Tom Hanks: Two days later she was on guard duty out in front of the ship. Oh hey, how are you doing? Not in the movie today, are you?
Paul Greengrass: It was interesting because when we were shooting that last scene in the infirmary with Tom, I was outside and the second in command was standing next to me, just happened to be there at one point watching the scene on the monitor. I looked around about halfway through and he had tears running down his face. He said that’s really what… you want to know what trauma looks like. I’ve seen it a lot and it’s exactly what it looks like.
Paul, you’ve always been very good at documenting people in crisis mode, and I think this is the ultimate testament to that, and how it brings out the professionalism. Can you talk about trying to achieve that in a precise way?
Paul Greengrass: Well I think that’s absolutely the goal. What moments or situations of crisis do is create a ballet, I think, the tension building up. It tells you something about the world when you see it building in that way. But you have to catch that ratcheting up, so you can catch something underneath that, which is the humanity and compassion, and a sort of wisdom when actors don’t sentimentalize the brutal truth of what’s occurring, which in this case is kidnap and piracy, seeing some underneath it about humanity.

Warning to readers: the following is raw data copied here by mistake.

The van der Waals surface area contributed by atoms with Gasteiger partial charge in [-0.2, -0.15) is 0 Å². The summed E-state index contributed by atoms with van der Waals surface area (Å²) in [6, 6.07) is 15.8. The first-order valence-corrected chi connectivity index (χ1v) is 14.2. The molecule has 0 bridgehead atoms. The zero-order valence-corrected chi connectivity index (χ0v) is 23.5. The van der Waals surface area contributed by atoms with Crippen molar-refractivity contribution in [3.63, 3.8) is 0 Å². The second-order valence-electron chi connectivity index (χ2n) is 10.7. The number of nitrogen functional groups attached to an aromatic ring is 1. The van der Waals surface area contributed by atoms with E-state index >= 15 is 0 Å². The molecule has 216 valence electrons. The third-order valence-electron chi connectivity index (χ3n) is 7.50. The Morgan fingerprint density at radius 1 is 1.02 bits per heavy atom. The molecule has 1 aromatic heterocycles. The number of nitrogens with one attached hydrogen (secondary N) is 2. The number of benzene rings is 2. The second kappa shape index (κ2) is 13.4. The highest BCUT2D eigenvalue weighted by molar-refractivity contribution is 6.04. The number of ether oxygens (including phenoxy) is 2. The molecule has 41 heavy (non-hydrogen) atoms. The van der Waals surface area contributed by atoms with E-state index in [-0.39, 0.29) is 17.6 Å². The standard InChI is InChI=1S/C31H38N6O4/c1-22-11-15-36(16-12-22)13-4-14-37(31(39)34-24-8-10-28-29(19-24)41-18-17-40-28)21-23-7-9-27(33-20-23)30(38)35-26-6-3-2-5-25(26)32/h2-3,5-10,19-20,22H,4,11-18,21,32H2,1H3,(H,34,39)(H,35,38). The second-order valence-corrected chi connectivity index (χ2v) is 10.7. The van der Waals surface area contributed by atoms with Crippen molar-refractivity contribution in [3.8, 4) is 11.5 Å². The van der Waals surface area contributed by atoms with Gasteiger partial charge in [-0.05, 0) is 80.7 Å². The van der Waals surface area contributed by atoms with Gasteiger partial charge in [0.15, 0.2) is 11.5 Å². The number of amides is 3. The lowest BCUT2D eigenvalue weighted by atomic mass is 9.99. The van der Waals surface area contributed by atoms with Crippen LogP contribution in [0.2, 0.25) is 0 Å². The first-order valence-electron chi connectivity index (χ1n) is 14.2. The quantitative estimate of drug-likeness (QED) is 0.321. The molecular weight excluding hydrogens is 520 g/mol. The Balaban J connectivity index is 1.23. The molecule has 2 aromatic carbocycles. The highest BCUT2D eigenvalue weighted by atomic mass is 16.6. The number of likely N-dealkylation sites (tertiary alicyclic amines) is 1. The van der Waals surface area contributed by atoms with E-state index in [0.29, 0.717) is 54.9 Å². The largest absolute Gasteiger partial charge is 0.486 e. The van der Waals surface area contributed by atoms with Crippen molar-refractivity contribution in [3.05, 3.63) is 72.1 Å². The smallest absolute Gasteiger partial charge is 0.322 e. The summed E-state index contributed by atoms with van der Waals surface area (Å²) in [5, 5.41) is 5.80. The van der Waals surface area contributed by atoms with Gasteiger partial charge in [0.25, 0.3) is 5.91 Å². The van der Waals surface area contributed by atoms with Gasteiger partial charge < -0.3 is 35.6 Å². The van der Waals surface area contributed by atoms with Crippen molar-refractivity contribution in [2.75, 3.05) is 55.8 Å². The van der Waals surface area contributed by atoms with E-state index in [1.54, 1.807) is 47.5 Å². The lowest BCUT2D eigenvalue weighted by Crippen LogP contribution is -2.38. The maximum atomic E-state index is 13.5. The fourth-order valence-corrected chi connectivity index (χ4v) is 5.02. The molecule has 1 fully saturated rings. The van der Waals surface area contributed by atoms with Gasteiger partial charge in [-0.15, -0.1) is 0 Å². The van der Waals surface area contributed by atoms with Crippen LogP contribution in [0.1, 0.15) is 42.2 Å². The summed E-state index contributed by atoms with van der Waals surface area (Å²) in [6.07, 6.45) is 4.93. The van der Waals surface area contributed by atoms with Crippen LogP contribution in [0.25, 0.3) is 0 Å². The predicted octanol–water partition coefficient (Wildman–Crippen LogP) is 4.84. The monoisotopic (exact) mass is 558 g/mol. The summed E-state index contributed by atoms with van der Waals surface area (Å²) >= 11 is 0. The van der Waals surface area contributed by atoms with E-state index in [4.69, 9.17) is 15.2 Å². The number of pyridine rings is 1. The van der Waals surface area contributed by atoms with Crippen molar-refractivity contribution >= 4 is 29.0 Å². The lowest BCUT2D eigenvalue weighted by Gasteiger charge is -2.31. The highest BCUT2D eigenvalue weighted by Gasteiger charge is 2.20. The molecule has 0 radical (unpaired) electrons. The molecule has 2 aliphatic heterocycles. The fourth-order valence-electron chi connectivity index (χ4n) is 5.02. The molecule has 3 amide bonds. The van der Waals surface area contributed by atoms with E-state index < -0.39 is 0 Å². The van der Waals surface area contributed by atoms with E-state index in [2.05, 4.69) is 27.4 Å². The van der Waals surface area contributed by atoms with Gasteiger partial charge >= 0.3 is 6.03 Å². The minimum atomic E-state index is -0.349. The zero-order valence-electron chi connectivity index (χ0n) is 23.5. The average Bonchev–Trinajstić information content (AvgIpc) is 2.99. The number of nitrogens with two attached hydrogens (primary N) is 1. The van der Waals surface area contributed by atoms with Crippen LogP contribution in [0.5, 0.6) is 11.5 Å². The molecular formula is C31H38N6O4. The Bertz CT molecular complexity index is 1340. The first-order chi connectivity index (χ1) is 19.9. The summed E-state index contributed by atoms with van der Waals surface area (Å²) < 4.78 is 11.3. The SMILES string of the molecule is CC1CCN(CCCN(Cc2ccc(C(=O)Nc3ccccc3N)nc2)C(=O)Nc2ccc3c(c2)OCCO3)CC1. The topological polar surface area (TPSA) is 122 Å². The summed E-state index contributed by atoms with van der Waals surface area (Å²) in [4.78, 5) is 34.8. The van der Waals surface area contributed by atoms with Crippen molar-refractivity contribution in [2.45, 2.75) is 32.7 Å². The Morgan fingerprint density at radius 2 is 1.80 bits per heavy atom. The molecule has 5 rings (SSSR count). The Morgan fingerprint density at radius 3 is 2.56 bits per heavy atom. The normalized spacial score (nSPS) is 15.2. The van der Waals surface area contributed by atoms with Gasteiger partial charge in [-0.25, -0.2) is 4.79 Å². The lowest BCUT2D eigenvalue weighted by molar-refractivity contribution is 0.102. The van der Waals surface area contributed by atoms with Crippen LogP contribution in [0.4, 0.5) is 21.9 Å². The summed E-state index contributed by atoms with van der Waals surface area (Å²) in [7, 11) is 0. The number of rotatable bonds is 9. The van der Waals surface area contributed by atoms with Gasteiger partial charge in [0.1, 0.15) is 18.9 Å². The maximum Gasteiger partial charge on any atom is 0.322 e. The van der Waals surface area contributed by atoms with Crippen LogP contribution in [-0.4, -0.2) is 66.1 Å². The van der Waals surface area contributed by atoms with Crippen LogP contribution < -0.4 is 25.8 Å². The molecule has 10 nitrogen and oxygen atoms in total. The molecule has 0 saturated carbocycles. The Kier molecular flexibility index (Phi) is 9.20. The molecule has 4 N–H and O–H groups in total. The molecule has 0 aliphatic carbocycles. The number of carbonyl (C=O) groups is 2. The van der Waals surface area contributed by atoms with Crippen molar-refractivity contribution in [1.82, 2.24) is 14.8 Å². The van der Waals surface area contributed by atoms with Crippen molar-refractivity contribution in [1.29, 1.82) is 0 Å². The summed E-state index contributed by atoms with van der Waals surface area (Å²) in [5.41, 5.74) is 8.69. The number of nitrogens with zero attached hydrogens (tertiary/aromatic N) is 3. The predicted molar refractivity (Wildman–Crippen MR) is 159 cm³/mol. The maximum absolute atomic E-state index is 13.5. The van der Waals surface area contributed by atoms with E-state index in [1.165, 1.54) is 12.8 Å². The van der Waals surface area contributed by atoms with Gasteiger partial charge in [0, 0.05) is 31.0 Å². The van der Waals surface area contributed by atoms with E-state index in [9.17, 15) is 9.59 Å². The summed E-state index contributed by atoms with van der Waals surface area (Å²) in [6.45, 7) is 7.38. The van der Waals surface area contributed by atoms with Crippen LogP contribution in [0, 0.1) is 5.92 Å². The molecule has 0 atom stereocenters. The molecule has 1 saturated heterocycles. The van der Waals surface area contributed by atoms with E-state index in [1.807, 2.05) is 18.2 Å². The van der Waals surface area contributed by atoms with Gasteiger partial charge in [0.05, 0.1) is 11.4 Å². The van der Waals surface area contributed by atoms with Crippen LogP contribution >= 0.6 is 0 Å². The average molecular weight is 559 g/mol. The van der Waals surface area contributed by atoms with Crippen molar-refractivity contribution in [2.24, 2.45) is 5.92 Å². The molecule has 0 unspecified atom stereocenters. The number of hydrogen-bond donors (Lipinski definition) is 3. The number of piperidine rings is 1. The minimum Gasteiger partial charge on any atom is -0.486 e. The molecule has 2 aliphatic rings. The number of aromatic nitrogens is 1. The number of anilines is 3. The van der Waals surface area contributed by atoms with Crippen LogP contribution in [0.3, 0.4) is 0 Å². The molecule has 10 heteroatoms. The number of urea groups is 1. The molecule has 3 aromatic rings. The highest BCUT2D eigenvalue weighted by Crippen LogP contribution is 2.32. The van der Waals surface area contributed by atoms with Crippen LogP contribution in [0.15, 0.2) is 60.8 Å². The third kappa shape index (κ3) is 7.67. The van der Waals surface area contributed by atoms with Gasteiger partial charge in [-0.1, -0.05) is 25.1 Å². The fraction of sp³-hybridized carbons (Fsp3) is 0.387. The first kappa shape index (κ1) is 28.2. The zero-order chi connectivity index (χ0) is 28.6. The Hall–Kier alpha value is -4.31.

I’m curious about your perception of the history versus the more fictionalized elements. Was the thought that it had to be as accurate as possible? It certainly feels that way.